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Information is the key to power in just about any endeavor. Underwater, information gives you confidence to explore your surroundings. Divers need to keep informed on four elements - pressure, depth, direction, and time - to know when to surface, and know when to dive. You can monitor these elements with a pressure gauge, depth gauge, dive watch, and compass.

PRESSURE - a standard piece of diver's gear is the submersible pressure gauge. A good pressure gauge has a greater capacity than the highest pressure at which it is normally used. This prevents inner components from being stressed to the limit. SPG's should also be shock resistant. Some gauges still use a system of gears inside that can 'skip teeth' if dropped on a boat deck. Pressure gauges also need two safety features; a way to vent air if internal parts leak, and a restrictive orifice to prevent rapid air loss if a hose bursts. Other desired features are read-in-the-dark luminous dials, fluorescent low air zone markings, and a modular system of consoles that lets you upgrade as your training and experience grows.

DEPTH - Depth gauges come in four different types; capillary, oil-filled, air-filled, and electronic. Each has different features and benefits, one of which will best fit your type of diving. Capillary gauges are merely a plastic straw closed at the top, where depth is indicated at the edge of a rising air bubble. They are only accurate in shallow depths but are extremely inexpensive. Oil Filled gauges provide linear indications of depth with equidistant dial markings. Linear scales can be more difficult to read, especially if the maximum depth of the gauge is over 200 feet. Still, the oil inside the gauge acts as a shock absorber, making these rugged and durable instruments. Air-filled gauges have the advantage of a non-linear scale so divers can more easily read depths in shallow ranges but still have an acceptably deep maximum depth. Air-filled gauges may also include other amenities such as maximum depth indicators and temperature gauges.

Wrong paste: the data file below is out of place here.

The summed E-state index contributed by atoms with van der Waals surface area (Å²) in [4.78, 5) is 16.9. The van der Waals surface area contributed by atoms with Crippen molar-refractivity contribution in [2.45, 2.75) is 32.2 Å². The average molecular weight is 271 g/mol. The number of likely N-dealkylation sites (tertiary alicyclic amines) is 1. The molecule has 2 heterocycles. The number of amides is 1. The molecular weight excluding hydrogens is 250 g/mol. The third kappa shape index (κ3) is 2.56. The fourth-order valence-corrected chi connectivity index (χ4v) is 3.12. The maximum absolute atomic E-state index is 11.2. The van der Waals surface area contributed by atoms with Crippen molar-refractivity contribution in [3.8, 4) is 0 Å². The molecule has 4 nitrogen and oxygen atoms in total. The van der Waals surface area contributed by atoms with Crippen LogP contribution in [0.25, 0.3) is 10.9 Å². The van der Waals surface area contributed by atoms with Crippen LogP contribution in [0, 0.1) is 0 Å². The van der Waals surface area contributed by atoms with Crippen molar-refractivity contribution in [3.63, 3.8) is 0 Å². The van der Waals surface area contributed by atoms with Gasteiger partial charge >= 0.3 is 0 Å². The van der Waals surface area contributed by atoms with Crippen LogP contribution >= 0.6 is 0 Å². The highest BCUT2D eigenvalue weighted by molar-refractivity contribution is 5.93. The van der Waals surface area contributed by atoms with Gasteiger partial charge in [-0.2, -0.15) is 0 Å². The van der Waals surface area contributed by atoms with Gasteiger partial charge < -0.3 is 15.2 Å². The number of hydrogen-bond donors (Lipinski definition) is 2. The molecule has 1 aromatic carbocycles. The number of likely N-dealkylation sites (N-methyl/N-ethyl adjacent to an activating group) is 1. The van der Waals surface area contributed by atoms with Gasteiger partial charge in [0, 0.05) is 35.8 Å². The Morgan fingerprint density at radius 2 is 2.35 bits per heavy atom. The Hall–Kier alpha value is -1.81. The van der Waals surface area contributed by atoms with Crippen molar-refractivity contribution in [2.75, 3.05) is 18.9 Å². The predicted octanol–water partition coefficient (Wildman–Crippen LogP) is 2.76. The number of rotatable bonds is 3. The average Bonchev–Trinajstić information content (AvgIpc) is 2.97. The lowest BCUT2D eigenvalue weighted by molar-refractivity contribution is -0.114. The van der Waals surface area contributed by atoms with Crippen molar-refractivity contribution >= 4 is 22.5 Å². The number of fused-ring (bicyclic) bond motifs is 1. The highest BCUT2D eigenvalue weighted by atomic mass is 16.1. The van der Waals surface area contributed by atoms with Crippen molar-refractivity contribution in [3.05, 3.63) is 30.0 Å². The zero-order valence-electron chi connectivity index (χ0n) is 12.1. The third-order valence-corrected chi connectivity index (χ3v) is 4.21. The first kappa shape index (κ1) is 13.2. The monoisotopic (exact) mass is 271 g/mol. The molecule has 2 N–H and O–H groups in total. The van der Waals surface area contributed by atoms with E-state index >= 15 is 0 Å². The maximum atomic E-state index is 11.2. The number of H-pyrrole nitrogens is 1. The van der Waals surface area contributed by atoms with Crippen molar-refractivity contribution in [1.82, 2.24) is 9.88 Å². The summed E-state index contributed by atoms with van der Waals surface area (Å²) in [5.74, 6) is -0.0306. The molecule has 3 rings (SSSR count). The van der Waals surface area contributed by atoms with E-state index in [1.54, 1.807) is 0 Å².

DIRECTION - Besides pressure, depth and time, finding your way to and from a dive site necessitates the aid of a compass. Some models have a needle, in some the entire dial rotates. Depending on your favorite navigation method, you may prefer a way to easily read numeric headings. An easy-to-turn bezel with numbers that won't scratch off is also important.

Because information quality is what makes it useful, choosing an instrument with which you are comfortable is very important. Graphic presentation of information, if done correctly, can be more easily understood making diving easier and more fun. Above all, when making a purchase be sure to pick an instrument system that won't become obsolete the next day. Choose correctly and you will be making an information investment that will greatly add to your confidence and control underwater.